The Secret Life of Scientists and Engineers” Series Three - 16 Feb. 2011

PBS NOVA Online

 

PBS NOVA Online’s “Secret Life of Scientists and Engineers” offers a sometimes surprising look at the avocations and enthusiasms of researchers who pursue the mysteries of science. William Saletan, who covers science for Slate, called the winning entry “a delightfully engaging, visually creative series that illuminates the intrigue and texture of science through the personalities of its people.”

The winning online video series introduced scientists and engineers in both their professional and personal lives. The subjects included a neurobiologist who meditates, a...Read more

2010

Online

"The Memory Doctor" - 4 June 2010

Slate

 

 William Saletan of Slate won for a lengthy examination of the work of leading memory researcher Elizabeth Loftus. In his reporting on Loftus, Saletan explored the mutability of memory and the role and power of faked images. His richly textured presentation, with embedded video and relevant footnotes, included an exercise in which Slate, an online magazine, did its own experiment on memory manipulation. By doctoring photo images from recent political history, Saletan showed how even highly informed and educated readers can come to remember bogus political stories as...Read more

2009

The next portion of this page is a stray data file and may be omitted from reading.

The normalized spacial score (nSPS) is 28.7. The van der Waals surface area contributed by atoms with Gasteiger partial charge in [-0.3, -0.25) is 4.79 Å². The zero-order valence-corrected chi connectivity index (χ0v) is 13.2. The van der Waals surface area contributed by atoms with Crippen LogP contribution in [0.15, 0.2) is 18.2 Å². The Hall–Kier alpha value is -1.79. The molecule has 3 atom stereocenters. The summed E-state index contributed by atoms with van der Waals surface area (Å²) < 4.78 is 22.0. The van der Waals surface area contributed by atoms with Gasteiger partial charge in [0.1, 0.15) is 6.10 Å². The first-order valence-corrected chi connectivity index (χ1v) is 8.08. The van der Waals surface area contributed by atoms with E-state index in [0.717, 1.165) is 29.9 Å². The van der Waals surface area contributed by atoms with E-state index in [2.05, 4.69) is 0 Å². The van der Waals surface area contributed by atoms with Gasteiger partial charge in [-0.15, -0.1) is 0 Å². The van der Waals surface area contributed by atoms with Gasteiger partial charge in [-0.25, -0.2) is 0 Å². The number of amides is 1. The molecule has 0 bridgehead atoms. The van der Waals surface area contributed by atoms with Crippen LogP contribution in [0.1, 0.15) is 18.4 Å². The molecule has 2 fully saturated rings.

Online

Bangladesh: Where the Climate Exodus Begins (series) "Facing the specter of the globe’s biggest and harshest mass journeys" - March 2009

Bangladesh: Where the Climate Exodus Begins (series) "E+E’s Lisa Friedman explores storm-ravaged Bengali village" - March 2009

Bangladesh: Where the Climate Exodus Begins (series) "The road from growing rice to raising shrimp to misery" - March 2009

ClimateWire

 

In a five-part series that ran in March 2009 on ClimateWire, an environmental news service, reporter Lisa Friedman described the potential impact of climate change on Bangladesh, which some scientists see as ground zero for a likely wave of climate-induced mass migrations around the globe.

Friedman “brings climate science down to a human level and highlights how one often-overlooked corner of the world is affected by climate-changing activities elsewhere,” said judge Tina Hesman Saey of Science News. Seth Borenstein of the Associated Press said Friedman’s...Read more

2008

Online

"Megafishes project to size up real ‘Loch Ness Monsters" - 24 July 2007

"World’s largest trout thrives in Mongolia—for now" - 7 Nov. 2007

"Giant river stingrays found near Thai city" - 29 Apr. 2008

National Geographic News

 

Stefan Lovgren traveled around the world to tell the story of monster species of fish and their habitat. “Using all of the tools available, Lovgren paints a compelling portrait of these gargantuan fish that most people would never get to see,” said Seth Borenstein of Associated Press. “The images of the giant ray and the cannibalistic fish hook you, and the narrative reels you in.” Warren Leary, a freelance writer formerly with The New York Times, called Lovgren’s work “a fine entry that introduces the public to an interesting topic in an innovative way. Good...Read more